Golden Boy

Free Golden Boy by Tara Sullivan

Book: Golden Boy by Tara Sullivan Read Free Book Online
Authors: Tara Sullivan
before.
    Would it be worth it to kill
me
if it’s enough money to save the family, Chui?
I turn away, sickened.
    â€œReally, Raziya,” Auntie says, “how could you not have heard of it? More than twenty albinos were attacked just this past year. There are speeches on the radio telling the whole country how it must stop.”
    â€œWe had to sell our radio five years ago,” Asu says, her voice hollow.
    â€œWell,” says Auntie, “now you know.”
    Asu jerks to her feet. “We have to leave! Mama, we have to leave now and go somewhere else. We can’t stay here. We can’t let them kill Habo!”
    â€œNo,” says Mother softly. “No, we can’t.”
    But I don’t know if she is saying no, we cannot let them kill me, or no, we cannot leave. I feel like someone has tied a rope around my chest and is pulling it tighter, tighter. The sweat on my neck and palms feels cold even though I know the room is warm.
    â€œWhere will we go?” asks Chui, the exhaustion plain in his voice. I’m surprised that he’s so sure that we will all move to ensure my safety, and I feel bad for what I thought earlier. He’s trying to protect me even when he’s so tired. We’ve been traveling for days, sleeping on roads and under trees and bushes. I’m tired, too. Tiredness has sifted into all my joints, making them feel like they are filled with hot sand. For those few minutes before Auntie saw me, it felt like we had found a good place to stay. But, as usual, I’ve messed everything up, and now we have to move on again.
    â€œWill we go home?” Chui asks.
    Home,
I think, remembering.
    It’s early evening, the sun just sinking behind the hills, and we are all sitting together outside, waiting to eat dinner. Enzi is leaning against the wall, talking with Mother as she cooks. They’re both smiling. I’m too young yet to think about going to the little village school, and Chui and Asu chat away about their day and what they learned. I sit quietly and let the others’ talk swirl around me like smoke, watching as Mother pounds the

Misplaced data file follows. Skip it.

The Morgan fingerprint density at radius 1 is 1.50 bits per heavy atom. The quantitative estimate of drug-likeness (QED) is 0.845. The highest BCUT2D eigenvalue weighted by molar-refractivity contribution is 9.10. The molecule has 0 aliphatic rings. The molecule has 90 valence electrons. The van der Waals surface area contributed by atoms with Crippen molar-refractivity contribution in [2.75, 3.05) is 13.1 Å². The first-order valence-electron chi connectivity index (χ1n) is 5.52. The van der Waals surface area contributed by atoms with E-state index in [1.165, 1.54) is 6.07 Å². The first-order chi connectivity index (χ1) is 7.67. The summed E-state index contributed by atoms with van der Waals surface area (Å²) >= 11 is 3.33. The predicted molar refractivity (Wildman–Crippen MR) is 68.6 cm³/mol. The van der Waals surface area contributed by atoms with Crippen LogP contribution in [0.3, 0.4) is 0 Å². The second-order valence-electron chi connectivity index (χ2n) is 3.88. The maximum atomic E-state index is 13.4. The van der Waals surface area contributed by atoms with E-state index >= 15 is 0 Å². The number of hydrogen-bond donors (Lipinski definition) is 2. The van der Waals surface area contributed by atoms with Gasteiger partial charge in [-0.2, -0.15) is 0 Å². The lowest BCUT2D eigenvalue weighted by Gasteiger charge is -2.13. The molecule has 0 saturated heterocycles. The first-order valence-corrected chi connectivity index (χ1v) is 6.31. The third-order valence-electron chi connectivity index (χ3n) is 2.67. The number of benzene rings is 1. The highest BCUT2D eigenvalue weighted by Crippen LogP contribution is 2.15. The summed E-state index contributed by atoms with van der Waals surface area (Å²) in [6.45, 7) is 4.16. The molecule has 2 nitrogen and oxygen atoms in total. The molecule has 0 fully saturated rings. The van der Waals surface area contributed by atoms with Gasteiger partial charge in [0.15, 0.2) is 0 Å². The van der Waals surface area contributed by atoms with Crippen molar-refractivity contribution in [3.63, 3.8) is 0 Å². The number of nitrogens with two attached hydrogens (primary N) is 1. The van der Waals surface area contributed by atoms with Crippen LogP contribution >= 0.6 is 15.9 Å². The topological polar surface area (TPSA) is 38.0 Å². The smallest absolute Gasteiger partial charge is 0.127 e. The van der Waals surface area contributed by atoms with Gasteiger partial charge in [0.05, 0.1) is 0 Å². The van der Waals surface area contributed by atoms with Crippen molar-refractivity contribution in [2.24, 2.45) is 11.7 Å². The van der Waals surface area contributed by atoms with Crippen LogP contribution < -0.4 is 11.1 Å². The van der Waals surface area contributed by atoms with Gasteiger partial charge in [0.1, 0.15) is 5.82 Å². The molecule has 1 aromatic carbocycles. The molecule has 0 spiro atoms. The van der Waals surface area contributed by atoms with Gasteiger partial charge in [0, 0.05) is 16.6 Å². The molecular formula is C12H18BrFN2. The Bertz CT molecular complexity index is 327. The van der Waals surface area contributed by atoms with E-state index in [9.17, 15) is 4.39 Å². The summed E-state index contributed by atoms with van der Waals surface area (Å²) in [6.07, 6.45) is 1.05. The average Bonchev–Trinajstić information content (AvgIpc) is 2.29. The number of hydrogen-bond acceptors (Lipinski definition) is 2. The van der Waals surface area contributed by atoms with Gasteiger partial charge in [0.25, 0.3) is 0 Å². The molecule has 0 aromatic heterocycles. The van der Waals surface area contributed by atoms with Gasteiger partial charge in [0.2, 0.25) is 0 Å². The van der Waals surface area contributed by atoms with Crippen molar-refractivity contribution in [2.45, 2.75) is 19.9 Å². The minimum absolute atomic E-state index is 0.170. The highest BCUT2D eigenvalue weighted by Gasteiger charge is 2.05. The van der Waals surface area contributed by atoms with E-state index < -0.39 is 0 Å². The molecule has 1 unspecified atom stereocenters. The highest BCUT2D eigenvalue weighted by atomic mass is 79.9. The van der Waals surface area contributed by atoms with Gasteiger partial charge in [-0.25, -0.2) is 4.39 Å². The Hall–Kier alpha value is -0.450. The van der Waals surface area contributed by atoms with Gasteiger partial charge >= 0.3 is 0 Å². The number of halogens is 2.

ugali
around and around in the battered pot, spreading it up the sides to cook, and then pushing it into a ball so it doesn’t burn. A last ray of sun slices through the air around us and it looks like all the dust of the world has turned into gold. When this happens, Asu scoops me up into a hug and kisses my head before settling me in her lap and finishing her conversation with Chui. I know then that the long-shadowed light of the setting sun has reminded her of me, her golden brother. I sit there, safe in her lap, and watch the gold dust settle over us all.
    â€œWhat would we go home to?” Mother’s voice snaps me into reality. She’s right, of course. “Home” is our little village outside of Arusha. But we didn’t have enough money to stay there in the first place, and now there’s nothing to go home to. No house, no farm, no father.
    â€œHow much money do you have?” asks Auntie.
    Mother tells her. It’s a pitiful amount. Auntie crunches her forehead into her head scarf again and plants her hand on her hip. Her other hand swishes the tea around and around in her cup.
    â€œYou won’t get two streets over with so little. And with three children? How did you even stay alive on your way here?” It’s not a question that she expects to get an answer for, and none of us gives one. Auntie gets up and begins to pace. “I don’t have any money to give you,” she says, answering a question we haven’t asked. “We saved for two years to pay for Adin to go to university so that he can become a manager at the VicFish factory. If you had arrived a week ago, I could have given you that money. But it’s already paid; he has already started classes. We only have enough for the food we need to eat now.”
    â€œWhat will we do?” Mother asks in

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